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Atlanta – The frequent misuse of antibiotics and a lack of control measures fueled the spread of resistant pathogens in the United States in the first year of the pandemic. According to a report by the Centers for Disease Control and Prevention (CDC), nosocomial infections and deaths from resistant pathogens increased by at least 15% in 2020.
In the early days of the pandemic, according to the report, with no effective drugs against COVID-19 and no means of protecting personnel through vaccination, important progress was lost in the fight against the spread of resistant pathogens.
From March to October, 80% of patients hospitalized for COVID-19 received antibiotics, although these cannot do anything against SARS-CoV-2 – except in the case of bacterial superinfection. Due to the chaotic situation in many clinics, the measures introduced in recent years for the economical and purposeful use of antibiotics have also been ignored, the authorities complain.
The result was an increase in infections with resistant pathogens. According to the report, relapse was most pronounced in carbapenem-resistant Acinetobacter. These pathogens occur mainly in patients in intensive care units.
As the occupancy rate during the pandemic increased and the duration of treatment increased, resistant pathogens may have spread. After a steady decline between 2012 and 2017, the number of cases increased by 78% in 2020. The CDC lists 7,500 cases.
Candida auris infections, which do not respond to fungistatics, have also increased significantly. These infections were first recorded in 2015. They are found primarily in acute care facilities such as long-term care. This number has grown steadily in recent years. In 2020, there was another increase of 60% to 754 infections. In 2020, they also included outbreaks in acute care hospitals, especially in COVID-19 units.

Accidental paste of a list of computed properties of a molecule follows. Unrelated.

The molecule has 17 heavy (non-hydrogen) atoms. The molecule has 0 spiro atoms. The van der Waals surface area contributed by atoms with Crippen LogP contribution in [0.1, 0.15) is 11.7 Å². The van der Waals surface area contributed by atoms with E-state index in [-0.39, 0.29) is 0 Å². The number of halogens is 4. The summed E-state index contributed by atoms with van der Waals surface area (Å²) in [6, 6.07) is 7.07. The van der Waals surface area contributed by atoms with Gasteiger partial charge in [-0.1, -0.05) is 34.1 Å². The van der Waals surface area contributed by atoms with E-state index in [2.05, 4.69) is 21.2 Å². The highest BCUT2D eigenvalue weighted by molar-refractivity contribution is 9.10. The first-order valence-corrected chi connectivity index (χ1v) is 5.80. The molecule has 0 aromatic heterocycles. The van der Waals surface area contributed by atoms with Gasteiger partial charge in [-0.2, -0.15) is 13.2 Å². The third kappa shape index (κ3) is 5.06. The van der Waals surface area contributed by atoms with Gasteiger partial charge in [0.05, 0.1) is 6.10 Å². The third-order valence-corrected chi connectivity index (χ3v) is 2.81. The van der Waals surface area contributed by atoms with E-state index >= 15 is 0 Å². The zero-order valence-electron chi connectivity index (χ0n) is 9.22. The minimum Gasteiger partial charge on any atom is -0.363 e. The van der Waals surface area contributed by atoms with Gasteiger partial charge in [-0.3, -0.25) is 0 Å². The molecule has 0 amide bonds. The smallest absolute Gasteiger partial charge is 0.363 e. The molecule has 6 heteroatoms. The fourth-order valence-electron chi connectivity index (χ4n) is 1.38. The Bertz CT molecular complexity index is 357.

There has also been an increase in infections with resistant fungi in other Candida species. CDC reports a 26 percent increase to 28,100 infections in 2020 after several years of decline. Possible causes include overcrowding in hospitals, increased numbers of sick patients and a shortage of staff, which the report said could have had a negative impact on infection control and the use of antifungal medications.
An increase of 35% to 12,700 cases in 2020 is the number of nosocomial infections with carbapenem-resistant enterobacteria (CRE), some of which are resistant to almost all antibiotics. These infections are most common in patients who require catheters, which are an important port of entry. The number of CRE cases decreased significantly from 2017 to 2018, with an increase in 2019 which continued in 2020.
There was an increase of 32% in hospitals and 7% in outpatients for ESBL-producing Enterobacterale. In 2020, a total of 197,500 cases were reported to the CDC. One of the reasons may be the increase in the number of sick patients treated in hospital for a long time. Infections with these bacteria can often only be cured by intravenous administration of carbapenems.
Patients infected with vancomycin-resistant enterococci (VRE) often have a weak immune system and require complex or long-term treatment. The 16% increase compared to 2019 may be due to staff shortages and inconsistent application of precautionary measures. CDC recorded 50,300 infections.